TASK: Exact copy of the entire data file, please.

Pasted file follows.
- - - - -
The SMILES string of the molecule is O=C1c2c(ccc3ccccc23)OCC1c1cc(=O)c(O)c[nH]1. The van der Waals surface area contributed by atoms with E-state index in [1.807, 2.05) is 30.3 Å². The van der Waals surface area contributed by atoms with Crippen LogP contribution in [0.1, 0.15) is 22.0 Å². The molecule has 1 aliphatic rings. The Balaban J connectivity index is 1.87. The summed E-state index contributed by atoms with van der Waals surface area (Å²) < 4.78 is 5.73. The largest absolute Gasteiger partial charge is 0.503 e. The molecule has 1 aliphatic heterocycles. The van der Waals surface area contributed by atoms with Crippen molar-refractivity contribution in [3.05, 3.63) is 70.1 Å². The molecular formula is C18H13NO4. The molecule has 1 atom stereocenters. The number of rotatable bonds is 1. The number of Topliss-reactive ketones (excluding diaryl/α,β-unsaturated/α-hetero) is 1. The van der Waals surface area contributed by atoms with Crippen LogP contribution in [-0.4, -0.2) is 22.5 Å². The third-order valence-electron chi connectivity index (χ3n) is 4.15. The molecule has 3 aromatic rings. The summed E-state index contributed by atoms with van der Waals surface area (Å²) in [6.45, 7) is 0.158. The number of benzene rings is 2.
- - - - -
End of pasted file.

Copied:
The SMILES string of the molecule is O=C1c2c(ccc3ccccc23)OCC1c1cc(=O)c(O)c[nH]1. The van der Waals surface area contributed by atoms with E-state index in [1.807, 2.05) is 30.3 Å². The van der Waals surface area contributed by atoms with Crippen LogP contribution in [0.1, 0.15) is 22.0 Å². The molecule has 1 aliphatic rings. The Balaban J connectivity index is 1.87. The summed E-state index contributed by atoms with van der Waals surface area (Å²) < 4.78 is 5.73. The largest absolute Gasteiger partial charge is 0.503 e. The molecule has 1 aliphatic heterocycles. The van der Waals surface area contributed by atoms with Crippen molar-refractivity contribution in [3.05, 3.63) is 70.1 Å². The molecular formula is C18H13NO4. The molecule has 1 atom stereocenters. The number of rotatable bonds is 1. The number of Topliss-reactive ketones (excluding diaryl/α,β-unsaturated/α-hetero) is 1. The van der Waals surface area contributed by atoms with Crippen LogP contribution in [-0.4, -0.2) is 22.5 Å². The third-order valence-electron chi connectivity index (χ3n) is 4.15. The molecule has 3 aromatic rings. The summed E-state index contributed by atoms with van der Waals surface area (Å²) in [6.45, 7) is 0.158. The number of benzene rings is 2.